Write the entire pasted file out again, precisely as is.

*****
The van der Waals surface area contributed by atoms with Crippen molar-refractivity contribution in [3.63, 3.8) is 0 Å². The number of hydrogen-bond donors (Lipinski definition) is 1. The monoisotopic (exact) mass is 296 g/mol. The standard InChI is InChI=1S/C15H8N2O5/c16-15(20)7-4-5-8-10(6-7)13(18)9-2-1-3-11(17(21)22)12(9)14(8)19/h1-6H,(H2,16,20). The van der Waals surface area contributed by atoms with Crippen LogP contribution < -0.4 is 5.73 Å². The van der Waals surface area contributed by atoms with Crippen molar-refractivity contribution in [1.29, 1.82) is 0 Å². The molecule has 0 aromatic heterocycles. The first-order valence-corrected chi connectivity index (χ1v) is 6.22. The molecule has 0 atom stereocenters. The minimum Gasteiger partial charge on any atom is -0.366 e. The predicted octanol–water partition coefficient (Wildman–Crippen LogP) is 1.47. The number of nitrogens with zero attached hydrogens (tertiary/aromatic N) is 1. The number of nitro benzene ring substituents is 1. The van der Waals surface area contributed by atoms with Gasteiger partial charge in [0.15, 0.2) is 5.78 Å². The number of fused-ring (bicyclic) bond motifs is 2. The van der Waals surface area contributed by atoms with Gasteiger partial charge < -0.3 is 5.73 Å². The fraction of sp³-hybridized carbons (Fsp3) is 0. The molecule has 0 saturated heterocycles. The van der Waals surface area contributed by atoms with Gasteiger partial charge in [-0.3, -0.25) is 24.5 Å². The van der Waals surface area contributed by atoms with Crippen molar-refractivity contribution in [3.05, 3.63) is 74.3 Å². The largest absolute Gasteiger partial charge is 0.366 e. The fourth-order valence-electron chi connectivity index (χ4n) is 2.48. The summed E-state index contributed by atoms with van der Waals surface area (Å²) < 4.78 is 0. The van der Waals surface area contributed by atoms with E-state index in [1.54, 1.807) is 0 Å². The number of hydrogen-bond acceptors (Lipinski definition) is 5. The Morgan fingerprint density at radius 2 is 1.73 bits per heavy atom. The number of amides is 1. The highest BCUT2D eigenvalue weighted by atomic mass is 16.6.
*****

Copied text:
The van der Waals surface area contributed by atoms with Crippen molar-refractivity contribution in [3.63, 3.8) is 0 Å². The number of hydrogen-bond donors (Lipinski definition) is 1. The monoisotopic (exact) mass is 296 g/mol. The standard InChI is InChI=1S/C15H8N2O5/c16-15(20)7-4-5-8-10(6-7)13(18)9-2-1-3-11(17(21)22)12(9)14(8)19/h1-6H,(H2,16,20). The van der Waals surface area contributed by atoms with Crippen LogP contribution < -0.4 is 5.73 Å². The van der Waals surface area contributed by atoms with Crippen molar-refractivity contribution in [1.29, 1.82) is 0 Å². The molecule has 0 aromatic heterocycles. The first-order valence-corrected chi connectivity index (χ1v) is 6.22. The molecule has 0 atom stereocenters. The minimum Gasteiger partial charge on any atom is -0.366 e. The predicted octanol–water partition coefficient (Wildman–Crippen LogP) is 1.47. The number of nitrogens with zero attached hydrogens (tertiary/aromatic N) is 1. The number of nitro benzene ring substituents is 1. The van der Waals surface area contributed by atoms with Gasteiger partial charge in [0.15, 0.2) is 5.78 Å². The number of fused-ring (bicyclic) bond motifs is 2. The van der Waals surface area contributed by atoms with Gasteiger partial charge < -0.3 is 5.73 Å². The fraction of sp³-hybridized carbons (Fsp3) is 0. The molecule has 0 saturated heterocycles. The van der Waals surface area contributed by atoms with Gasteiger partial charge in [-0.3, -0.25) is 24.5 Å². The van der Waals surface area contributed by atoms with Crippen molar-refractivity contribution in [3.05, 3.63) is 74.3 Å². The largest absolute Gasteiger partial charge is 0.366 e. The fourth-order valence-electron chi connectivity index (χ4n) is 2.48. The summed E-state index contributed by atoms with van der Waals surface area (Å²) < 4.78 is 0. The van der Waals surface area contributed by atoms with E-state index in [1.54, 1.807) is 0 Å². The number of hydrogen-bond acceptors (Lipinski definition) is 5. The Morgan fingerprint density at radius 2 is 1.73 bits per heavy atom. The number of amides is 1. The highest BCUT2D eigenvalue weighted by atomic mass is 16.6.